Inland Empire

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David Lynch's Inland Empire: The Dreamer is both Creator and Spectator.

“It was nonsense…” a phrase we often use to disparage a film we’ve had to sit through for one reason or another. We spit out the words vindictively, and with great relish, to berate the work in a vain attempt to distance ourselves from it, to somehow brush off the experience like some humiliating dandruff.

It was nonsense. Pure and utter nonsense. And if we’ve made a prior (severely limiting) decision both in life and art to seek and create sense in everything we experience, then the absence of sense signals the utmost waste of time, and hence the harshest verdict with which we would sentence a film.

David Lynch’s Inland Empire is nonsense…

… yet is the most eloquent, most profound, most deeply moving piece of nonsense I’ve experienced in a long while. And it has been an immense influence on my own work, before even seeing it. It is a case of, to quote some dialogue from the film, “not knowing if it came before or after.” And to quote another phrase someone dear and close to me used to describe one of my own recent films: “It is a beautiful mess.”

Film director, schizophrenic, lucid dreamer all have one thing in common: They live in a world of their own creation, both as objective observer of and subjective servant to that world. They are surprised by their own uncanny insight into their own minds, constantly shocked by what that incisive insight uncovers. This form of consciousness, and of creation, is literally like sticking one’s head up one’s asshole.

Through the peephole live a family of sitcom rabbits seen through a burn in a piece of fabric connecting the vagina with the intenstines, the sex with the shit. It is where babies live out their anal stage and where women’s insides glow with new life (or are eaten out by stillborn projects). And it is where the Inland Empire, that valley between the porn capital of the world and the mecca of glitz and glamor, spreads out, a sliver of space between nightmares and dreams. And it is where the space between self-loathing and self-realization expands and contracts, palpitating like a beating heart or a cervix or an act of intercourse.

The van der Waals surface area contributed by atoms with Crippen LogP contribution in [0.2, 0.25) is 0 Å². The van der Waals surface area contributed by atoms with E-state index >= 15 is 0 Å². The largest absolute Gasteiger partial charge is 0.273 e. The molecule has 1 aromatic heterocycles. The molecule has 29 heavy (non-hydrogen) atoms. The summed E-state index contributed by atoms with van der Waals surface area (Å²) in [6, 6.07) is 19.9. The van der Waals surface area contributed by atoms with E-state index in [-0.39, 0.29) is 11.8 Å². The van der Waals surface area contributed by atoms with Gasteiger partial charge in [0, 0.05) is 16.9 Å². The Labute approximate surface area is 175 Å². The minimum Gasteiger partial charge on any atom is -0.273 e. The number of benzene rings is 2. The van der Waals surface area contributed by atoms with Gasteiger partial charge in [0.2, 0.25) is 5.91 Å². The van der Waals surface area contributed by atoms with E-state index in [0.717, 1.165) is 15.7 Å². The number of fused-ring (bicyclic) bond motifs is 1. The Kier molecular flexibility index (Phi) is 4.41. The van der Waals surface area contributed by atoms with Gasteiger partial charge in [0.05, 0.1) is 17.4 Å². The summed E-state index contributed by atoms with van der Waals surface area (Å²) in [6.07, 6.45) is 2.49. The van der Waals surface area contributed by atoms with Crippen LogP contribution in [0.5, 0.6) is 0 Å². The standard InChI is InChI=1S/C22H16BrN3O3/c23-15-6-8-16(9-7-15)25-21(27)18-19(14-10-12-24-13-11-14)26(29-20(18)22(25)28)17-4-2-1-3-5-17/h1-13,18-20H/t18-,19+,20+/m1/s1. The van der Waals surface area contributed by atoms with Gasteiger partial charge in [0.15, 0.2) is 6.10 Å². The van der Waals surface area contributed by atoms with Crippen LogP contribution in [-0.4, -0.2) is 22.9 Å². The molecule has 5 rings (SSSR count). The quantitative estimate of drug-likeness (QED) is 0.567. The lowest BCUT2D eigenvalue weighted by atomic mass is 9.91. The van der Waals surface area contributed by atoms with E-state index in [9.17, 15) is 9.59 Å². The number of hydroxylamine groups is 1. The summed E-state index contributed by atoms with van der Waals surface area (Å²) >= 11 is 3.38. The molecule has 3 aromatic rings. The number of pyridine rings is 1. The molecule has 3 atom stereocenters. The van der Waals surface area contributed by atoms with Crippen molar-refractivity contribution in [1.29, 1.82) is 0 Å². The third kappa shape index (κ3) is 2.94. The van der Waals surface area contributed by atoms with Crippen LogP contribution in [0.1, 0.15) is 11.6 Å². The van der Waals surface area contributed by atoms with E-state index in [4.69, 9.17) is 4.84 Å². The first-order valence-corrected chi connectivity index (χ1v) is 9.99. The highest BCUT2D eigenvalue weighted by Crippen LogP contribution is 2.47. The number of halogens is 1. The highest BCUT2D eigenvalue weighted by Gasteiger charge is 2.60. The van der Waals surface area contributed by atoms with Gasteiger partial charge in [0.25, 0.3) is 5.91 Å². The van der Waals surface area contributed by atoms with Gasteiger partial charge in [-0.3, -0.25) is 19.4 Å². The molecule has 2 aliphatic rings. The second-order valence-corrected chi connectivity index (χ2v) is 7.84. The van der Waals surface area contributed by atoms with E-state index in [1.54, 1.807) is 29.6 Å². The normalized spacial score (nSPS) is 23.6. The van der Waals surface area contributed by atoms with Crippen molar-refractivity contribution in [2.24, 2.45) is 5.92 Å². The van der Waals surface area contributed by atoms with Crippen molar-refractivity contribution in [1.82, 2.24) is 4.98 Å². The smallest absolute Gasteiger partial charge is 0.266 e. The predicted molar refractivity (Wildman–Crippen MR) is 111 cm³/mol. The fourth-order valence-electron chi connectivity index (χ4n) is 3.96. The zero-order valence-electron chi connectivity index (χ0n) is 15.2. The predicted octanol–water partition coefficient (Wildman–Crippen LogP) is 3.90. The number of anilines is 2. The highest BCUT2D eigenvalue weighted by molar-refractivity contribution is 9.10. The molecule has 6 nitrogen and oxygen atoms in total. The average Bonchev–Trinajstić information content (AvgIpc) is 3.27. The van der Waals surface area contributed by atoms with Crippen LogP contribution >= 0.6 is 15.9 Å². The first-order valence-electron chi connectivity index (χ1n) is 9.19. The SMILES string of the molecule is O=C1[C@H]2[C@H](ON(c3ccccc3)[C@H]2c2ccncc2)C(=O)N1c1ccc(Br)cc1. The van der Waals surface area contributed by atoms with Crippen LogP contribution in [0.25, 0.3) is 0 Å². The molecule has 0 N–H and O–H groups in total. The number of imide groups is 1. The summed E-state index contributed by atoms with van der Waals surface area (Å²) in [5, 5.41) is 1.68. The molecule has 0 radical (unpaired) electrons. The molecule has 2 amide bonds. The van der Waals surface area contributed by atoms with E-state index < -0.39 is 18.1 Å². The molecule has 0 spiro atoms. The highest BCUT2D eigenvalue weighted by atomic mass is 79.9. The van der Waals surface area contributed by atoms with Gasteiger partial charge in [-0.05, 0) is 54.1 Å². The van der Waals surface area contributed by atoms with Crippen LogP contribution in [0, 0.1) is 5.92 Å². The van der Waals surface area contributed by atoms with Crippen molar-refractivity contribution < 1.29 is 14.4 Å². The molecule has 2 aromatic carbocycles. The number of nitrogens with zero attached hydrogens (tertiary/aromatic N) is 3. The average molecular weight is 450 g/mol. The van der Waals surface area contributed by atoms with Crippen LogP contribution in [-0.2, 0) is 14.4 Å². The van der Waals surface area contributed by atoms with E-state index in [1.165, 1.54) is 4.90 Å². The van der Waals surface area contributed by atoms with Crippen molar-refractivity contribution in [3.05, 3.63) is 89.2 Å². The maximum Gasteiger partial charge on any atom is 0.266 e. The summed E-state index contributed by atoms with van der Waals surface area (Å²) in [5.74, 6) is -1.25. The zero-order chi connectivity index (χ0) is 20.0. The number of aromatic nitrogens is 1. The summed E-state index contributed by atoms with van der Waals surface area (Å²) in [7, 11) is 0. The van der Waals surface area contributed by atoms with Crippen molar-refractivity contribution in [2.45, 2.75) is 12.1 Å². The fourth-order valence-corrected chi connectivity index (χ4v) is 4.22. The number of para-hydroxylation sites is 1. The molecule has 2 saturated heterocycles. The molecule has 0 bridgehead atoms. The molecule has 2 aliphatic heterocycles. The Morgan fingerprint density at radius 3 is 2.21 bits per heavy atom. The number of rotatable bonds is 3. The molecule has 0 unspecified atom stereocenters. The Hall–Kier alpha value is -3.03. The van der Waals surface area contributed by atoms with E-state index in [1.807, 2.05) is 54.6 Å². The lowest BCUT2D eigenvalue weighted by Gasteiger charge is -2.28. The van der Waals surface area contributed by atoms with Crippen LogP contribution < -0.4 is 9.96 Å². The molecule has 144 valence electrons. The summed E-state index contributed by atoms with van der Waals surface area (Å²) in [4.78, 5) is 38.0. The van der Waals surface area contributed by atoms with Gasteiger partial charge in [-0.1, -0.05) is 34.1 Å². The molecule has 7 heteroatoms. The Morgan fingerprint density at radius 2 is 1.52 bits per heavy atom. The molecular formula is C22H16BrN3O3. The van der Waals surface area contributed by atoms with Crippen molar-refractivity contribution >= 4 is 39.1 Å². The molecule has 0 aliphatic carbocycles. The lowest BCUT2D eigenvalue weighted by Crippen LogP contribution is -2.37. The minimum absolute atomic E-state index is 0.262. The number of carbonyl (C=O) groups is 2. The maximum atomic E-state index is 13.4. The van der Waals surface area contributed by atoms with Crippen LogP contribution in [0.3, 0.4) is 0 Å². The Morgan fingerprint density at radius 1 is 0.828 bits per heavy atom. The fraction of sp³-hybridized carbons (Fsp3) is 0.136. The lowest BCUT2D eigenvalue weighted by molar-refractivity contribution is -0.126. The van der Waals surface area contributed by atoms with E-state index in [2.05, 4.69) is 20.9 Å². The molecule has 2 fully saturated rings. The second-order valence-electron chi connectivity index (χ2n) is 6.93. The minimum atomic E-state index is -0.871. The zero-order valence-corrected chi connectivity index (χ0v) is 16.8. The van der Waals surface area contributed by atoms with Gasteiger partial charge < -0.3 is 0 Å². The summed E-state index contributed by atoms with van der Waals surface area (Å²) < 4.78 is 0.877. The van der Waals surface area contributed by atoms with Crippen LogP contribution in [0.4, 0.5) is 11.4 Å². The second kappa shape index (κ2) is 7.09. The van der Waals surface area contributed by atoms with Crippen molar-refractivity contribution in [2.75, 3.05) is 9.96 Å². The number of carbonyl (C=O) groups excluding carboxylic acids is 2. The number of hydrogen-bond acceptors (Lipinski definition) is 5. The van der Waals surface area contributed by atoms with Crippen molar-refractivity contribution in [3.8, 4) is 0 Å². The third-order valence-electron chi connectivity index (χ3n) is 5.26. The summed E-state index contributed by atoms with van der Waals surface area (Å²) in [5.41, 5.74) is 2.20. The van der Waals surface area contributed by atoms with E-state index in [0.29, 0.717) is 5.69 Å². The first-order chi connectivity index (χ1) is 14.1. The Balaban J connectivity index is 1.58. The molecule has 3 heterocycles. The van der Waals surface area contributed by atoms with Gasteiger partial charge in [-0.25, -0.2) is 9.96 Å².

Lynch’s Inland Empire contains all of his previous (and possibly future) films, all of his landscapes, soundscapes, mindscapes, escapes, his half-lives, and all of his archetypes: the woman in trouble, the harbinger, the greek chorus, the director, the absent father, the obnoxious mother, the doubles, the phones, the disconnected doors, the half-lit hallways and the horrifying beauty of it all.

It is three hours of enervating, unnerving, exhausting and exhaustive dream logic told from the point of view of the viewer himself, not the main character and certainly not the director. It is everything and nothing. It is sensual. It is sensitive. It is sensory. It is all forms of sense at once.

It is pure nonsense.

Directed by David LynchStarring  Laura DernJustin TherouxHarry Dean StantonGrace ZabriskieJeremy Irons and Diane Ladd.

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